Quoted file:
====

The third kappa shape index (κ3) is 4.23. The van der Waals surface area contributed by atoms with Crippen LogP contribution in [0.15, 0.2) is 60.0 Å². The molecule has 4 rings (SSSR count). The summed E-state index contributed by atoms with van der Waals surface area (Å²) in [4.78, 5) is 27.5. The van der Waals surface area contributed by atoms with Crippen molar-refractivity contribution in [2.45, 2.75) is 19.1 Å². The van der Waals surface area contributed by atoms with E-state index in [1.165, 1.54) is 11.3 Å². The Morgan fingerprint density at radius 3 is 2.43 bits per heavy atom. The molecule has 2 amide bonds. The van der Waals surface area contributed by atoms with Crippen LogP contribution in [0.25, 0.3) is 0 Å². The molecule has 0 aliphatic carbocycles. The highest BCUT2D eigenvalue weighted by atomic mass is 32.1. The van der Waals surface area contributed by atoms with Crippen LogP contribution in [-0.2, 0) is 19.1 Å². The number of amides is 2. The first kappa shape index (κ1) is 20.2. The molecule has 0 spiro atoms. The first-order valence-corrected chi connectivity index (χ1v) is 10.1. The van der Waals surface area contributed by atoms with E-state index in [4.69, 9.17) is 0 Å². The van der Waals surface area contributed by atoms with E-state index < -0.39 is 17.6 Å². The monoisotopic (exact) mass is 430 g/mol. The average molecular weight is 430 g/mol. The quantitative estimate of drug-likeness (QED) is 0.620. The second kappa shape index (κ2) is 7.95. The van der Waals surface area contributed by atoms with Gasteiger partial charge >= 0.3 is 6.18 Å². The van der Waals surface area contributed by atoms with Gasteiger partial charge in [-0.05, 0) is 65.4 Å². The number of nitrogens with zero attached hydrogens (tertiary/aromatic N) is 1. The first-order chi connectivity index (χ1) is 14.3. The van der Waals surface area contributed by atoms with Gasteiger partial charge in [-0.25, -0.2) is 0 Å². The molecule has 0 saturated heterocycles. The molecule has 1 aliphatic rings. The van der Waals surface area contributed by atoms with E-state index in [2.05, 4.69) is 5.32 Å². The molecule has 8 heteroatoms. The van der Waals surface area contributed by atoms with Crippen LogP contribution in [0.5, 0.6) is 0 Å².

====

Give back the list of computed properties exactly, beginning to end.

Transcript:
The third kappa shape index (κ3) is 4.23. The van der Waals surface area contributed by atoms with Crippen LogP contribution in [0.15, 0.2) is 60.0 Å². The molecule has 4 rings (SSSR count). The summed E-state index contributed by atoms with van der Waals surface area (Å²) in [4.78, 5) is 27.5. The van der Waals surface area contributed by atoms with Crippen molar-refractivity contribution in [2.45, 2.75) is 19.1 Å². The van der Waals surface area contributed by atoms with E-state index in [1.165, 1.54) is 11.3 Å². The Morgan fingerprint density at radius 3 is 2.43 bits per heavy atom. The molecule has 2 amide bonds. The van der Waals surface area contributed by atoms with Crippen LogP contribution in [0.25, 0.3) is 0 Å². The molecule has 0 aliphatic carbocycles. The highest BCUT2D eigenvalue weighted by atomic mass is 32.1. The van der Waals surface area contributed by atoms with Crippen LogP contribution in [-0.2, 0) is 19.1 Å². The number of amides is 2. The first kappa shape index (κ1) is 20.2. The molecule has 0 spiro atoms. The first-order valence-corrected chi connectivity index (χ1v) is 10.1. The van der Waals surface area contributed by atoms with E-state index in [4.69, 9.17) is 0 Å². The van der Waals surface area contributed by atoms with E-state index < -0.39 is 17.6 Å². The monoisotopic (exact) mass is 430 g/mol. The average molecular weight is 430 g/mol. The quantitative estimate of drug-likeness (QED) is 0.620. The second kappa shape index (κ2) is 7.95. The van der Waals surface area contributed by atoms with Gasteiger partial charge >= 0.3 is 6.18 Å². The van der Waals surface area contributed by atoms with Gasteiger partial charge in [-0.05, 0) is 65.4 Å². The number of nitrogens with zero attached hydrogens (tertiary/aromatic N) is 1. The first-order chi connectivity index (χ1) is 14.3. The van der Waals surface area contributed by atoms with Gasteiger partial charge in [-0.25, -0.2) is 0 Å². The molecule has 0 saturated heterocycles. The molecule has 1 aliphatic rings. The van der Waals surface area contributed by atoms with E-state index in [2.05, 4.69) is 5.32 Å². The molecule has 8 heteroatoms. The van der Waals surface area contributed by atoms with Crippen LogP contribution in [0.5, 0.6) is 0 Å².